The other three US battleships, equipped with less advanced gunnery radar, had difficulty arriving at a firing solution. Maryland eventually succeeded in visually ranging on the splashes of the other battleships' shells, and then fired a total of 48 16-inch projectiles. Pennsylvania was unable to find a target and her guns remained silent.

    Mississippi only obtained a solution at the end of the battle-line action, and then fired just one (full) salvo of twelve 14-inch shells. This was the last salvo ever to be fired by a battleship against another heavy ship, ending an era in naval history.

    Yamashiro and Mogami were crippled by a combination of 16-inch (410 mm) and 14-inch (360 mm) armor-piercing shells, as well as the fire of Oldendorf's flanking cruisers. Shigure turned and fled but lost steering and stopped dead. Yamashiro sank at about 04:20, with Nishimura on board. Mogami and Shigure retreated southwards down the Strait.

    The rear of the Southern Force, the "Second Striking Force" commanded by Vice Admiral Shima, had approached Surigao Strait about 40 miles astern of Nishimura. It too came under attack from the PT boats, and one of these hit the light cruiser Abukuma with a torpedo which crippled her and caused her to fall out of formation. Shima's two heavy cruisers (Nachi and Ashigara) and eight destroyers next encountered remnants of Nishimura's force. Seeing what he thought were the wrecks of both Nishimura's battleships (actually the two halves of Fusō), Shima ordered a retreat. His flagship, Nachi, collided with Mogami, flooding Mogami's steering-room and causing her to fall behind in the retreat; she was sunk by aircraft the next morning. The bow half of Fusō was sunk from gunfire by Louisville, and the stern half sank off Kanihaan Island. Of Nishimura's seven ships, only Shigure survived. Shima's ships did survive the Battle of Surigao Strait but they would be sunk in further engagements around Leyte.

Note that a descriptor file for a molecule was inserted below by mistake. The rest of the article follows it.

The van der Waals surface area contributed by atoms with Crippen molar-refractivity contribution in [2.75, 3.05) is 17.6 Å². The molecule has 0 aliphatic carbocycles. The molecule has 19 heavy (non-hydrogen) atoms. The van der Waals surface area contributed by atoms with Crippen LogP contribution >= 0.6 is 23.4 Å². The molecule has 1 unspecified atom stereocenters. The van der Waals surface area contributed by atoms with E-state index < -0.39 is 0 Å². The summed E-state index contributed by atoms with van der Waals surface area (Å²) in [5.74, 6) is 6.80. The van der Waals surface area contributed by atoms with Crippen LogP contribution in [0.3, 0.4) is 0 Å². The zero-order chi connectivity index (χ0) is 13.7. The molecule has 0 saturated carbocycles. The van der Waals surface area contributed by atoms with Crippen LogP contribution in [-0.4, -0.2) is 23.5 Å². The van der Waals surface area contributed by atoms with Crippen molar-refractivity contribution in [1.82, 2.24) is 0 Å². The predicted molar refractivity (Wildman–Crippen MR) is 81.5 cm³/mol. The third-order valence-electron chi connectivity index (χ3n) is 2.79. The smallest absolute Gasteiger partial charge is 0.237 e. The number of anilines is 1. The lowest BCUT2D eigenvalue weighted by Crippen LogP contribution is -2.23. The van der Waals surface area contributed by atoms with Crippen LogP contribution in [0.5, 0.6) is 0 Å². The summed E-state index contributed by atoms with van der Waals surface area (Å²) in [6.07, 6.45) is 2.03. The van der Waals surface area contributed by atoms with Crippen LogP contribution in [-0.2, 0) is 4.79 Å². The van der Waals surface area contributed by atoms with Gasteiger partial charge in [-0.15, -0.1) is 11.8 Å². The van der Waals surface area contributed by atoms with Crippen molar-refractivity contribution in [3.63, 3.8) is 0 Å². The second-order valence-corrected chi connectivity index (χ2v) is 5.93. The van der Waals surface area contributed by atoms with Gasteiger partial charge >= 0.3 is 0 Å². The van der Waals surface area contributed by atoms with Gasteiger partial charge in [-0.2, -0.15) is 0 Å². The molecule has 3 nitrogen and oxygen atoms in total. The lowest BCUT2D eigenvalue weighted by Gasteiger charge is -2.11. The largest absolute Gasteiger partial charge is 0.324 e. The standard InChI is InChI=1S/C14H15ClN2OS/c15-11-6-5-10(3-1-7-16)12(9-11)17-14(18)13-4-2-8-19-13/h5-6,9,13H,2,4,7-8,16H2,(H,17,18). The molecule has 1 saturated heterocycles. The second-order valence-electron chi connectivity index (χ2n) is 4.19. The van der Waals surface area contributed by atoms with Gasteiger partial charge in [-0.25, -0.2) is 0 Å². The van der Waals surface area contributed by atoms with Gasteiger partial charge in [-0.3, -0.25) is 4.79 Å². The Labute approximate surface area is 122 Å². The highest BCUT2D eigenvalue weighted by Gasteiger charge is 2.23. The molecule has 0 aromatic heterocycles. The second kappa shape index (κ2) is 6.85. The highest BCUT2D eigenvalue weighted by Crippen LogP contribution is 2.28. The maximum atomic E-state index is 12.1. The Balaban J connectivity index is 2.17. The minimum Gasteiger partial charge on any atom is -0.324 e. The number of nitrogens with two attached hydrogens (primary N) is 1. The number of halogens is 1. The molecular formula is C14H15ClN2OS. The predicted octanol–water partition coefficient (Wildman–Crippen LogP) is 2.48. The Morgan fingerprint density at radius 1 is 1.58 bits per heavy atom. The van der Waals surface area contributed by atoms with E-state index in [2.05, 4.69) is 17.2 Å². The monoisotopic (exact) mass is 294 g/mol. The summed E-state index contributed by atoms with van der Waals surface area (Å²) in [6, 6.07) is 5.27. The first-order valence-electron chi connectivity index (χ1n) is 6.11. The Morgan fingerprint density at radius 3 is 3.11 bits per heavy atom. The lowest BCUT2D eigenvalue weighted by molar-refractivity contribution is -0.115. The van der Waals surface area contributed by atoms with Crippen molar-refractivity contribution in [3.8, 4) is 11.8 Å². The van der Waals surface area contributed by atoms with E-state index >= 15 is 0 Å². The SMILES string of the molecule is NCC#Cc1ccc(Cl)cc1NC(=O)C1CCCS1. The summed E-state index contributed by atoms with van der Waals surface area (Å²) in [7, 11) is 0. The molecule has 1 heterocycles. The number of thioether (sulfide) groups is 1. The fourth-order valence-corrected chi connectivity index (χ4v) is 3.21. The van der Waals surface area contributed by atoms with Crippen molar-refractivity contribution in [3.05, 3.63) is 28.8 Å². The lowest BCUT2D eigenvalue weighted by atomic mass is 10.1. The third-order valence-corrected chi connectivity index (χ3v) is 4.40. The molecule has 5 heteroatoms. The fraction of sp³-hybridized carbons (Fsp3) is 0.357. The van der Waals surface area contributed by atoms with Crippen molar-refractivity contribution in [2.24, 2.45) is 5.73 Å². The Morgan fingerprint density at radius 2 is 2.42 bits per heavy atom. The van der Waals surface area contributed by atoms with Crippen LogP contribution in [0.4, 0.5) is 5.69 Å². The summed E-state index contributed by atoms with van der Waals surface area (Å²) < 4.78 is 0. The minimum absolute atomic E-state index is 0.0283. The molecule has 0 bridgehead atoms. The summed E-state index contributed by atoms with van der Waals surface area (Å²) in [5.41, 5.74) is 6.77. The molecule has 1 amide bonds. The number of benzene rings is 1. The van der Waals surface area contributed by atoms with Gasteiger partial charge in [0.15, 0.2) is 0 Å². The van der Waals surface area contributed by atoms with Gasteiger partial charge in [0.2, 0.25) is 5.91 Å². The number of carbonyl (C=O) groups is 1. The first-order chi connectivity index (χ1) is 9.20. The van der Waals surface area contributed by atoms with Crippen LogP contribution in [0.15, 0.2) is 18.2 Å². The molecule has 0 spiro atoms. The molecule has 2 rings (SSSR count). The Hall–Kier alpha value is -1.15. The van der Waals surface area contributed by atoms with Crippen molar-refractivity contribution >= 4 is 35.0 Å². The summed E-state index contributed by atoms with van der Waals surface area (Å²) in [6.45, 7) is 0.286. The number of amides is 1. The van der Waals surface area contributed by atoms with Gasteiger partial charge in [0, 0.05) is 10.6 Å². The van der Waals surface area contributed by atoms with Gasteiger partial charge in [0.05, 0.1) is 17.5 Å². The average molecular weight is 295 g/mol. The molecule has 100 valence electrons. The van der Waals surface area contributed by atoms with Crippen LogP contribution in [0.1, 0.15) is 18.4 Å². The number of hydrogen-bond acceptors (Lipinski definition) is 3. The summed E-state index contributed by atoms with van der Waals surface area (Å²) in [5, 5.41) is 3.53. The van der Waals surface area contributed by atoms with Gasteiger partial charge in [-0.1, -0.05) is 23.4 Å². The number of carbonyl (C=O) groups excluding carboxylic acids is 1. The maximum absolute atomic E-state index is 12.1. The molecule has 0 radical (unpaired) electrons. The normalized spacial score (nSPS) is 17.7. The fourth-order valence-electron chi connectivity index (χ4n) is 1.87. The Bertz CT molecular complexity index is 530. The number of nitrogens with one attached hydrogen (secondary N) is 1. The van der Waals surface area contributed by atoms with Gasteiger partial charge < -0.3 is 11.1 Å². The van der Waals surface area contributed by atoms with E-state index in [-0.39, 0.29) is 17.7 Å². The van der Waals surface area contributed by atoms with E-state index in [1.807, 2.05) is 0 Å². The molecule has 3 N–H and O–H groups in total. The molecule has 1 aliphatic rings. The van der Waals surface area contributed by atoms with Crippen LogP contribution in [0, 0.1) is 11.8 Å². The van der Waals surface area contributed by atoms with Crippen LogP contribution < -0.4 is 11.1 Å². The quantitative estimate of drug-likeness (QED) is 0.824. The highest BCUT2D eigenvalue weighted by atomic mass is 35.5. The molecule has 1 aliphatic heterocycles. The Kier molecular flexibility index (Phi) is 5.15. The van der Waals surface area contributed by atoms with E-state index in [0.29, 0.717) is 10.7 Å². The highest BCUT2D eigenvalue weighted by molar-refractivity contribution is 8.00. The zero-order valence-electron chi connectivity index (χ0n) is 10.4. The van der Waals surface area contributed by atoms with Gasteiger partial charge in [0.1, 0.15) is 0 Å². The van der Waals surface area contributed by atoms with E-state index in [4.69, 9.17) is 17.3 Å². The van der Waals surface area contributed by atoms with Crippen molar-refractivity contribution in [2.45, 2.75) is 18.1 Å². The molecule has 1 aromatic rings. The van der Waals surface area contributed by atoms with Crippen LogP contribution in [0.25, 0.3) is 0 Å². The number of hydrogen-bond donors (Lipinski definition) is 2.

The Battle of Surigao Strait was the last battleship-versus-battleship action in history. It was also the last battle in which one force (the Americans, in this case) was able to "cross the T" of its opponent. However, by the time the battleship action was joined the Japanese line was very ragged and consisted of only one battleship (Yamashiro), one heavy cruiser and one destroyer, so that the "crossing of the T" was notional and had little effect on the outcome of the battle.

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  2. RabidAlien

    RabidAlien Active Member

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    wheelsup_cavu Well-Known Member

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  4. Marshall_Stack

    Sep 29, 2005
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    Poetic justice for the battleships raised from the mud of Pearl Harbor.